MultiText: Irish history on-line

Published in 20th-century / Contemporary History, Issue 3 (May/June 2011), News, Volume 19

The first book in the History of Ireland series, based on MultiText’s essays, Ireland 1815–70: emancipation, famine and religion, was published earlier this year. The second, Ireland 1870–1914: coercion and conciliation, will be in the shops shortly.

The first book in the History of Ireland series, based on MultiText’s essays, Ireland 1815–70: emancipation, famine and religion, was published earlier this year. The second, Ireland 1870–1914: coercion and conciliation, will be in the shops shortly.

Dramatic changes in information technology, particularly in multimedia and social networking, in recent years have opened up new vistas in the presentation of research and in teaching and student enquiry. The MultiText Project in History is unique in terms of its value to Irish history teachers and students. Its essays are written by leading scholars, working closely with teachers and academics in research-related areas, in Ireland and abroad. The authoritative tone, allied with the guaranteed integrity and provenance of the material, is particularly important, since random internet searches will not always lead students to reliable sources. The website, which receives over 20,000 hits per day, contains over a million words of searchable text (essays, primary documents, tables etc.) and an image archive containing over 4,000 photographs, cartoons, maps and drawings. These free resources meet the specific requirements of the revised Leaving Certificate curriculum (first examined in June 2006), and go beyond it. Instead of the traditional concentration on political history, the website introduces students to a great diversity of perspectives in considering the past: social, economic, cultural and religious. It trains students to apply the skills and methodologies used by professional historians through the use of primary sources. It is hoped that the teaching materials will encourage many educators to consider teaching a wider range of topics.

Digital technology has revolutionised history-in-the-making, as well as the analysis and distribution of recordings of events. The mostly black-and-white photos featured on MultiText are arresting portraits and scenes in the categories of science, technology, religion, daily life, politics, the arts and sports. They remind us of the importance of photography, not just in capturing memories and cataloguing history (propaganda and all) as it happens but also in its ability to influence the future. Some images can be powerful enough to make us change how we live. Emerging research findings indicate that the employment of a ‘pedagogical-visual-digital’ approach assists learners to draw ‘historical meaning . . . from new, relatively unfamiliar types of sources when presented to a public increasingly accustomed to visual communication’. MultiText has established excellent relations with the principal national institutions of learning and has been given access to their invaluable graphical and artefactual holdings. These contributions have helped to make MultiText’s image archive one of the richest and most diverse in the country. The website also retains the capacity to revise its presentation so that it remains relevant to the contemporary learner. Photographs on the website have featured in several publications and recent well-publicised TV series, such as the BBC’s Who do you think you are? and RTÉ’s Ireland’s greatest. Many other websites carry links to photographs featured on MultiText.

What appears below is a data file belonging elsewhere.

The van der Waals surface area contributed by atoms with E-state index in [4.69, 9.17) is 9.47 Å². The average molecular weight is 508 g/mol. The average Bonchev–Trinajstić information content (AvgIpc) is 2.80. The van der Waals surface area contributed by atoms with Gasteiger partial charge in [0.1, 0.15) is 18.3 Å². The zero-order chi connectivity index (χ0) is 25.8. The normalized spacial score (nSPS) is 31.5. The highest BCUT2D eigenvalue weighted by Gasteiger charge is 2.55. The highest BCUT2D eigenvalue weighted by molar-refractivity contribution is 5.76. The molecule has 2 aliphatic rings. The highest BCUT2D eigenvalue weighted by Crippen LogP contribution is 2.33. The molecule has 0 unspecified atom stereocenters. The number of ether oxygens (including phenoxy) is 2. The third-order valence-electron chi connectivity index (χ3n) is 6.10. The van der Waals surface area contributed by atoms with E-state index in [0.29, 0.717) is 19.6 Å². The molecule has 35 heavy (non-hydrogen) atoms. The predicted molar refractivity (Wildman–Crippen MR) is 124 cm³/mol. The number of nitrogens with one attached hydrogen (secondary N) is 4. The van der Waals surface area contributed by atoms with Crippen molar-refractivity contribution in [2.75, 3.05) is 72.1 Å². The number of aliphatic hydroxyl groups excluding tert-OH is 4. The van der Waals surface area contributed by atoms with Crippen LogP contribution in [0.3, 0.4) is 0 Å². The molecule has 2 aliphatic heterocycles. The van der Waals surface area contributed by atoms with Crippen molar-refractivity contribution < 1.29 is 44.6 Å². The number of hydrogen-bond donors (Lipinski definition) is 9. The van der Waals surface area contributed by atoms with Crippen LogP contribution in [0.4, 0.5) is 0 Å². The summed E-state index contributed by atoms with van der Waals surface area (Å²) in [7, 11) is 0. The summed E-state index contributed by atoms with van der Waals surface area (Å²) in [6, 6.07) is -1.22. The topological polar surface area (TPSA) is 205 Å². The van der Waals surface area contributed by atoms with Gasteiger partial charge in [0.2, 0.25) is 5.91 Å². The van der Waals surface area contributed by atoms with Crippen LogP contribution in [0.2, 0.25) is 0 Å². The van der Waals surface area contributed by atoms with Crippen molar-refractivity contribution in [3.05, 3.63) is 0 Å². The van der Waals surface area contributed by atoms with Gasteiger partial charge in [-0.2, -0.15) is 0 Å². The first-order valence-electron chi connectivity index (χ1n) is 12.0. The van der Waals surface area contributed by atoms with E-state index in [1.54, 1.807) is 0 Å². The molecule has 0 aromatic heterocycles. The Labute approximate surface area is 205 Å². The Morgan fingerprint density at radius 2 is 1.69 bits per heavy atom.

88_small_1303993701Feedback on the website provided by students, teachers and members of the public has been very positive and encouraging. The MultiText website recently won a Shmoop ‘Best of the Web’ Award. Shmoop is an education website for students and teachers (middle school through college ages) and its mission is to make learning fun and relevant for today’s students. Shmoop’s writers (who are mostly Ph.D students at Stanford, Harvard, Berkeley, etc.) pick the award-winning sites. We now live in an era where digital technology has become an imperial force. The MultiText website will help to shift the focus of classroom debates from winning arguments to appreciation of diverse perspectives, critical thinking and language skill development.

Four Courts Press is now publishing MultiText’s essays in its new History of Ireland series, edited by Donnchadh Ó Corráin and Tomás O’Riordan. These books answer the needs of university students, the general reader and all those interested in Irish history. In place of a general narrative, each book focuses on major aspects of Irish history. Three short survey essays at the beginning of each chapter—on politics and administration, society and economy, and culture and religion—place these themes in their broader context. Two chapters are devoted to each major theme: the first is an analytical historical essay; the second is a broad selection of original historical documents, each with an introduction, an exact citation of source, and a concise presentation of its paraphrasable content. Lastly, there are short essays on historical concepts important in the period, and brief biographies of major figures (each with a select bibliography).Enquiries: http://www.multitext.ie. HI

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King Edward VII inspecting an RIC guard of honour in the course of his first royal visit to Ireland in 1903 (see pp 38–40, this issue)—one of over 4,000 photographs, cartoons, maps and drawings in the MultiText archive.

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